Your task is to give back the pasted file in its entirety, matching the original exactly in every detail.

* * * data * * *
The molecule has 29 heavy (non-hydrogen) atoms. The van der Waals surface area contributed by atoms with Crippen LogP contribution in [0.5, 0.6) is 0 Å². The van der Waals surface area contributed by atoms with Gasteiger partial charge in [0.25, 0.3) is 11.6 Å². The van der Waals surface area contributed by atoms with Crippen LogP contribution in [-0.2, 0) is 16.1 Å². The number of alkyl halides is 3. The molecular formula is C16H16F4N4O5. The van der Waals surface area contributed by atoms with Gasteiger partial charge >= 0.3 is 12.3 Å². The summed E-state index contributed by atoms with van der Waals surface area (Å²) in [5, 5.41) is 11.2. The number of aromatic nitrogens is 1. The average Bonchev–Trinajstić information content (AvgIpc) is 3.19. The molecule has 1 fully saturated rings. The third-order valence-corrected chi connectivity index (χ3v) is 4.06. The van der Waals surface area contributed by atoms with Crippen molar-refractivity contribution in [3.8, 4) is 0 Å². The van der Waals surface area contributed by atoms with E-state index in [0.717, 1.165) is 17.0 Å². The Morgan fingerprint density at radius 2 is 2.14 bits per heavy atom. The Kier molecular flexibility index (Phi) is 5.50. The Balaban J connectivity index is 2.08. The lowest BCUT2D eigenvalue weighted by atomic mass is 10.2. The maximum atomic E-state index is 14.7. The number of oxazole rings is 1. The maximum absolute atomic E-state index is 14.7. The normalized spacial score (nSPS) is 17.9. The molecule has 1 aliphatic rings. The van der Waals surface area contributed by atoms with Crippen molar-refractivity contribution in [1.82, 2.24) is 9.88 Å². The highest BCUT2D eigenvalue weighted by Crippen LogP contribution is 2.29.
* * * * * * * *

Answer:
The molecule has 29 heavy (non-hydrogen) atoms. The van der Waals surface area contributed by atoms with Crippen LogP contribution in [0.5, 0.6) is 0 Å². The van der Waals surface area contributed by atoms with Gasteiger partial charge in [0.25, 0.3) is 11.6 Å². The van der Waals surface area contributed by atoms with Crippen LogP contribution in [-0.2, 0) is 16.1 Å². The number of alkyl halides is 3. The molecular formula is C16H16F4N4O5. The van der Waals surface area contributed by atoms with Gasteiger partial charge >= 0.3 is 12.3 Å². The summed E-state index contributed by atoms with van der Waals surface area (Å²) in [5, 5.41) is 11.2. The number of aromatic nitrogens is 1. The average Bonchev–Trinajstić information content (AvgIpc) is 3.19. The molecule has 1 fully saturated rings. The third-order valence-corrected chi connectivity index (χ3v) is 4.06. The van der Waals surface area contributed by atoms with Crippen molar-refractivity contribution in [3.8, 4) is 0 Å². The van der Waals surface area contributed by atoms with E-state index in [0.717, 1.165) is 17.0 Å². The Morgan fingerprint density at radius 2 is 2.14 bits per heavy atom. The Kier molecular flexibility index (Phi) is 5.50. The Balaban J connectivity index is 2.08. The lowest BCUT2D eigenvalue weighted by atomic mass is 10.2. The maximum atomic E-state index is 14.7. The number of oxazole rings is 1. The maximum absolute atomic E-state index is 14.7. The normalized spacial score (nSPS) is 17.9. The molecule has 1 aliphatic rings. The van der Waals surface area contributed by atoms with Crippen molar-refractivity contribution in [1.82, 2.24) is 9.88 Å². The highest BCUT2D eigenvalue weighted by Crippen LogP contribution is 2.29.